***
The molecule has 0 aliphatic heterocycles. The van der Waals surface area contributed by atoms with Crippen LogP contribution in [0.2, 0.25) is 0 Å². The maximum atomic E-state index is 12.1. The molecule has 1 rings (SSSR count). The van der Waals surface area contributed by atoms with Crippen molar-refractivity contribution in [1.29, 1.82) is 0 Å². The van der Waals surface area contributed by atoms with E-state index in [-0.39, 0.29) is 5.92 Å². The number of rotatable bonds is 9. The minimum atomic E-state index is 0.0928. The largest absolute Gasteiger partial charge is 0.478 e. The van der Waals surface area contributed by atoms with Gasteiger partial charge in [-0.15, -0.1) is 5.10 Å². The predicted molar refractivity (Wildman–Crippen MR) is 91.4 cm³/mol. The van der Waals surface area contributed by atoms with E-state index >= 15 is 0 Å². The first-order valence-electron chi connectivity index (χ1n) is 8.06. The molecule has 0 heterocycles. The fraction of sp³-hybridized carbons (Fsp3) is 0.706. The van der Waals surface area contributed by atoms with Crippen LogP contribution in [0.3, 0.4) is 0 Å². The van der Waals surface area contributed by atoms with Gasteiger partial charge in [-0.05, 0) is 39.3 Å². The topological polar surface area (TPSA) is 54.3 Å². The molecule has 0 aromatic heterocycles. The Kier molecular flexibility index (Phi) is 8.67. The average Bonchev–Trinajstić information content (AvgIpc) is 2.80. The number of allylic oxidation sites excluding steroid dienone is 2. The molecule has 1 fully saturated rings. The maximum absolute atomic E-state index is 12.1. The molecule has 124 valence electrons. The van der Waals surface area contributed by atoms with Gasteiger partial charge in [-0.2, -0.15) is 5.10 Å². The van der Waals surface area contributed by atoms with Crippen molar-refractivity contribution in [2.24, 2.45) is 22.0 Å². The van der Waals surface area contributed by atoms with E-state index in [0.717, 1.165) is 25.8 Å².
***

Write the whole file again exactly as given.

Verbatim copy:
The molecule has 0 aliphatic heterocycles. The van der Waals surface area contributed by atoms with Crippen LogP contribution in [0.2, 0.25) is 0 Å². The maximum atomic E-state index is 12.1. The molecule has 1 rings (SSSR count). The van der Waals surface area contributed by atoms with Crippen molar-refractivity contribution in [1.29, 1.82) is 0 Å². The van der Waals surface area contributed by atoms with E-state index in [-0.39, 0.29) is 5.92 Å². The number of rotatable bonds is 9. The minimum atomic E-state index is 0.0928. The largest absolute Gasteiger partial charge is 0.478 e. The van der Waals surface area contributed by atoms with Gasteiger partial charge in [-0.15, -0.1) is 5.10 Å². The predicted molar refractivity (Wildman–Crippen MR) is 91.4 cm³/mol. The van der Waals surface area contributed by atoms with E-state index >= 15 is 0 Å². The first-order valence-electron chi connectivity index (χ1n) is 8.06. The molecule has 0 heterocycles. The fraction of sp³-hybridized carbons (Fsp3) is 0.706. The van der Waals surface area contributed by atoms with Crippen LogP contribution in [0.3, 0.4) is 0 Å². The van der Waals surface area contributed by atoms with Gasteiger partial charge in [-0.05, 0) is 39.3 Å². The topological polar surface area (TPSA) is 54.3 Å². The molecule has 0 aromatic heterocycles. The Kier molecular flexibility index (Phi) is 8.67. The average Bonchev–Trinajstić information content (AvgIpc) is 2.80. The number of allylic oxidation sites excluding steroid dienone is 2. The molecule has 1 fully saturated rings. The maximum absolute atomic E-state index is 12.1. The molecule has 124 valence electrons. The van der Waals surface area contributed by atoms with Gasteiger partial charge in [-0.2, -0.15) is 5.10 Å². The van der Waals surface area contributed by atoms with Crippen molar-refractivity contribution in [2.24, 2.45) is 22.0 Å². The van der Waals surface area contributed by atoms with E-state index in [0.717, 1.165) is 25.8 Å².